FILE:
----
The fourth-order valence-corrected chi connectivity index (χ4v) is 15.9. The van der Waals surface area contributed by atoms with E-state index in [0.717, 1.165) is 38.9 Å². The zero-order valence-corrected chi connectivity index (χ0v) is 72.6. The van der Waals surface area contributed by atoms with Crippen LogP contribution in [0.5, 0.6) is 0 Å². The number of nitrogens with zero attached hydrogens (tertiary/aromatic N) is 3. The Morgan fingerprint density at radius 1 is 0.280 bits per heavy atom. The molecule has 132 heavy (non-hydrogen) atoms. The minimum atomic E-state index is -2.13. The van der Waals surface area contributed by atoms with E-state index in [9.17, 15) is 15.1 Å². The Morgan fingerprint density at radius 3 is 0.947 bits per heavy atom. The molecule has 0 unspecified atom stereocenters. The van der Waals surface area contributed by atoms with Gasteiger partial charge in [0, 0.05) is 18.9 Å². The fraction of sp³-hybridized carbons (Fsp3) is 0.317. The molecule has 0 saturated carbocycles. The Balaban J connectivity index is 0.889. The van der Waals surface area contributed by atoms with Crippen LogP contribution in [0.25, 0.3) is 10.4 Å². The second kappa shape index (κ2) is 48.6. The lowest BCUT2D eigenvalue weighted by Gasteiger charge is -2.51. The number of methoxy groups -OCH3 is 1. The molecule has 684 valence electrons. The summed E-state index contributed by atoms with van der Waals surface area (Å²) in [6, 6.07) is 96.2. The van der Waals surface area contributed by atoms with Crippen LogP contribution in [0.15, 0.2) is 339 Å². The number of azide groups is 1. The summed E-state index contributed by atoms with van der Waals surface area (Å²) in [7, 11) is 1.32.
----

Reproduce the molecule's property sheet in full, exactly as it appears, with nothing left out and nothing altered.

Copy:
The fourth-order valence-corrected chi connectivity index (χ4v) is 15.9. The van der Waals surface area contributed by atoms with E-state index in [0.717, 1.165) is 38.9 Å². The zero-order valence-corrected chi connectivity index (χ0v) is 72.6. The van der Waals surface area contributed by atoms with Crippen LogP contribution in [0.5, 0.6) is 0 Å². The number of nitrogens with zero attached hydrogens (tertiary/aromatic N) is 3. The Morgan fingerprint density at radius 1 is 0.280 bits per heavy atom. The molecule has 132 heavy (non-hydrogen) atoms. The minimum atomic E-state index is -2.13. The van der Waals surface area contributed by atoms with E-state index in [9.17, 15) is 15.1 Å². The Morgan fingerprint density at radius 3 is 0.947 bits per heavy atom. The molecule has 0 unspecified atom stereocenters. The van der Waals surface area contributed by atoms with Gasteiger partial charge in [0, 0.05) is 18.9 Å². The fraction of sp³-hybridized carbons (Fsp3) is 0.317. The molecule has 0 saturated carbocycles. The Balaban J connectivity index is 0.889. The van der Waals surface area contributed by atoms with Crippen LogP contribution in [0.25, 0.3) is 10.4 Å². The second kappa shape index (κ2) is 48.6. The lowest BCUT2D eigenvalue weighted by Gasteiger charge is -2.51. The number of methoxy groups -OCH3 is 1. The molecule has 684 valence electrons. The summed E-state index contributed by atoms with van der Waals surface area (Å²) in [6, 6.07) is 96.2. The van der Waals surface area contributed by atoms with Crippen LogP contribution in [0.15, 0.2) is 339 Å². The number of azide groups is 1. The summed E-state index contributed by atoms with van der Waals surface area (Å²) in [7, 11) is 1.32.